Copy can boost your sales by 19.5x on the same offer.
Think about that for a second: the same price, the same features, the same benefits and the same product can create average sales, or… Simple changes to copy can boost the bottom line by 19.5x. That’s huge. And it’s directly from the mouth of John Caples, the great copywriter and ad man. He tested every headline and promise he wrote to see what worked and what didn’t. That’s all well and good, but I’m sure you’re asking… “How do I actually sit down and write better copy?” It’s much easier than you think. But first you need to lay the foundation and get into the right frame of mind. Switch your mindset and use these five simple guidelines next time you sit down to write your copy:
- You Don’t Matter
- Find the Pain
- Map The Buyer’s Journey
- Build Your Bridge
- Create One Clear Action
1. You Don’t Matter
Plain and simple, your business writing is not about you. This is by far the most important axiom of any copywriter. The reason? Because you’re selling to other people and therefore what they need and want is much more important than you. How many times have you read copy like this? “The mission of ABC company is to deliver the highest level of customer service by providing innovative products and services unmatched in the marketplace. Our world-class staff is the best because we treat them well so they deliver the best to our customers. We have been in business for eight years serving clients in various industries like…” No one cares. Contrast that to the primary message on Basecamp’s home page: Do you see the difference? Basecamp writes from the perspective of the person who is experiencing the pain points that will push them to buy a subscription to their project management software. Use the word “you” to speak directly to your prospects and customers. After all, you’re providing a product or service to them, and you’re asking for their money in exchange. For example, I have an ideal customer profile called Michelle the Info Marketer. Michelle is 35 and runs her own coaching business. She does well financially, but she’s short on time and her business has plateaued. She’d love higher-paying, more interesting clients and more time with her three-year-old. Would you sell to Michelle based on money or time? Trick question: both, but ultimately time will be the most important factor. Now it’s your turn to build an ideal customer profile. It’s okay to have more than one, but no more than three. Once you have an ideal customer in mind, speak directly to them in all of your copy. They’re so much more important than you are! Take this action: Build an ideal customer profile.
2. Find the Pain
Use this thought experiment to find your ideal customer’s pain points: Right after you wake up in the morning, look in the mirror and pretend you are your ideal customer. Ask yourself a few questions while you’re putting yourself in their shoes:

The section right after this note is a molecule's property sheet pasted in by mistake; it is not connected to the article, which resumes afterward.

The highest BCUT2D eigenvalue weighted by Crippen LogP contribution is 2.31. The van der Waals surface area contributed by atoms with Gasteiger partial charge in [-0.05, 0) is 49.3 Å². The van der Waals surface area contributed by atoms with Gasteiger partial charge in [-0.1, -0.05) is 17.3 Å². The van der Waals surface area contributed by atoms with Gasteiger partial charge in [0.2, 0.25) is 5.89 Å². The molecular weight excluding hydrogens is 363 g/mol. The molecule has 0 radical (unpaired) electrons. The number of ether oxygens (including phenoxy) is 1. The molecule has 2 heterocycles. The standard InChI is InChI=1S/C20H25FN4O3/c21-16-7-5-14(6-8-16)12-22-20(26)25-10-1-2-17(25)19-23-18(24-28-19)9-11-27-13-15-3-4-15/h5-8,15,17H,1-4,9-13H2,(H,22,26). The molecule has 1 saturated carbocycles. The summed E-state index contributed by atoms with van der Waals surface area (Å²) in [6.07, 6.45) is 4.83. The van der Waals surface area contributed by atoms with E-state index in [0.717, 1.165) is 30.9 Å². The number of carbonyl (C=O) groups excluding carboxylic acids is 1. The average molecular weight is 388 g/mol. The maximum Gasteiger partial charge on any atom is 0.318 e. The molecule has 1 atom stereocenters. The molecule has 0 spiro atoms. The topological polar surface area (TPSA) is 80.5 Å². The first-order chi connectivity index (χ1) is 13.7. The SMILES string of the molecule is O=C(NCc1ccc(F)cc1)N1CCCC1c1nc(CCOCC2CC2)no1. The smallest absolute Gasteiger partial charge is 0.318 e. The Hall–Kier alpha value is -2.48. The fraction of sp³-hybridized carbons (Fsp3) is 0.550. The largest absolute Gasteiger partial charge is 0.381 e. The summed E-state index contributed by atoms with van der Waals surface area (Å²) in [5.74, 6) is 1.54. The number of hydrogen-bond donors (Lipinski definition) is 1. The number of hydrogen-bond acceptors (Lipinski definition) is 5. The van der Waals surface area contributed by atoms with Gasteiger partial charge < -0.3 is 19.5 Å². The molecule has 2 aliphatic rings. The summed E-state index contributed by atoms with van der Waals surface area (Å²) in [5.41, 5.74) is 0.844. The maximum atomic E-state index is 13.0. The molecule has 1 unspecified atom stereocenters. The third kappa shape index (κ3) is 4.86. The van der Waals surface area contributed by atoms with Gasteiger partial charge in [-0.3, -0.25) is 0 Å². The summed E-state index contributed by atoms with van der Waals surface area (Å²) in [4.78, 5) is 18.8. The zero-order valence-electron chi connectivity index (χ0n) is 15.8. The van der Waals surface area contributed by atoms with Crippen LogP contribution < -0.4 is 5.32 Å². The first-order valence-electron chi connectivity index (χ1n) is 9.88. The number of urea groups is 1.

- What’s on your mind in the morning? In the afternoon? When you end your workday?
- How do you prepare for your workday?
- What triggers your stress or makes you upset?
- What do you read and who do you see as credible?
- What are the things that you need to accomplish?
Answering these questions will help you understand the pain that your prospects and customers are facing. Understanding their pain should go far beyond just your product or service, because you’ll often find that things you least expected are the biggest motivators for people to buy from you. For example, a test prep and tutoring business was selling their services on the merits of its tutors. The problem is that everyone in the tutoring business advertises that their tutors have the best credentials, got the highest test scores, the highest graduate degrees, etc. They needed to do something else to stand out. When I interviewed their customers, I found that the biggest benefit was the confidence their tutors instilled in students. The pain isn’t just low grades and test scores. It’s low confidence. The copy I wrote followed this line of thought. I emphasized that tutors would contribute to higher test scores, but also contribute to their students’ confidence. With more confidence, students could take on any test. Here’s another example from Adroll: They’re showing a pain that their ideal customers have — mediocre conversion rates — and highlighting it by suggesting retargeting could make the difference. Excellent copy indeed. Action steps: Identify customer and prospect pain with surveys and direct conversations.
3. Map the Buyer’s Journey
Everyone goes through a process before they make a decision to buy. The same is true for your customers and prospects. The more you understand their process, the more likely you are to give them what they need along the way. A typical buyer’s journey looks like this:
- Awareness of problem
- Awareness of solutions
- Research and compare solutions
- Refer and recommend